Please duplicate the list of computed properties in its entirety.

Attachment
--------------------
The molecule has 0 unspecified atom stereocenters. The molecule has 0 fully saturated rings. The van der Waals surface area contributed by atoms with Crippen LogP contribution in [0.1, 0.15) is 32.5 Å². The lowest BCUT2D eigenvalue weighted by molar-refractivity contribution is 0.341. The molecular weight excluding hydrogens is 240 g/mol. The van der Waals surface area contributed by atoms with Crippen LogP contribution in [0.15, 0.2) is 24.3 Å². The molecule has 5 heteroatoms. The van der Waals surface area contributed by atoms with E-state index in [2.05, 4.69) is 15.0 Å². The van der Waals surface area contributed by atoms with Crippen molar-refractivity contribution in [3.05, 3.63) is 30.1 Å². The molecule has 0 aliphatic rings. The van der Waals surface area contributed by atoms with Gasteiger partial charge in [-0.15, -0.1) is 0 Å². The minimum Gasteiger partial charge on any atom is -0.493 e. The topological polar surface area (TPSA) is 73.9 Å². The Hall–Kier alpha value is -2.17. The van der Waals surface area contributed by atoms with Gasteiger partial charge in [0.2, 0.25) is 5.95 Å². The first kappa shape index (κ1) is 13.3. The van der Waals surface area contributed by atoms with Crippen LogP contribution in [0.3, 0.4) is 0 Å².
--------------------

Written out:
The molecule has 0 unspecified atom stereocenters. The molecule has 0 fully saturated rings. The van der Waals surface area contributed by atoms with Crippen LogP contribution in [0.1, 0.15) is 32.5 Å². The lowest BCUT2D eigenvalue weighted by molar-refractivity contribution is 0.341. The molecular weight excluding hydrogens is 240 g/mol. The van der Waals surface area contributed by atoms with Crippen LogP contribution in [0.15, 0.2) is 24.3 Å². The molecule has 5 heteroatoms. The van der Waals surface area contributed by atoms with E-state index in [2.05, 4.69) is 15.0 Å². The van der Waals surface area contributed by atoms with Crippen molar-refractivity contribution in [3.05, 3.63) is 30.1 Å². The molecule has 0 aliphatic rings. The van der Waals surface area contributed by atoms with Gasteiger partial charge in [-0.15, -0.1) is 0 Å². The minimum Gasteiger partial charge on any atom is -0.493 e. The topological polar surface area (TPSA) is 73.9 Å². The Hall–Kier alpha value is -2.17. The van der Waals surface area contributed by atoms with Gasteiger partial charge in [0.2, 0.25) is 5.95 Å². The first kappa shape index (κ1) is 13.3. The van der Waals surface area contributed by atoms with Crippen LogP contribution in [0.3, 0.4) is 0 Å².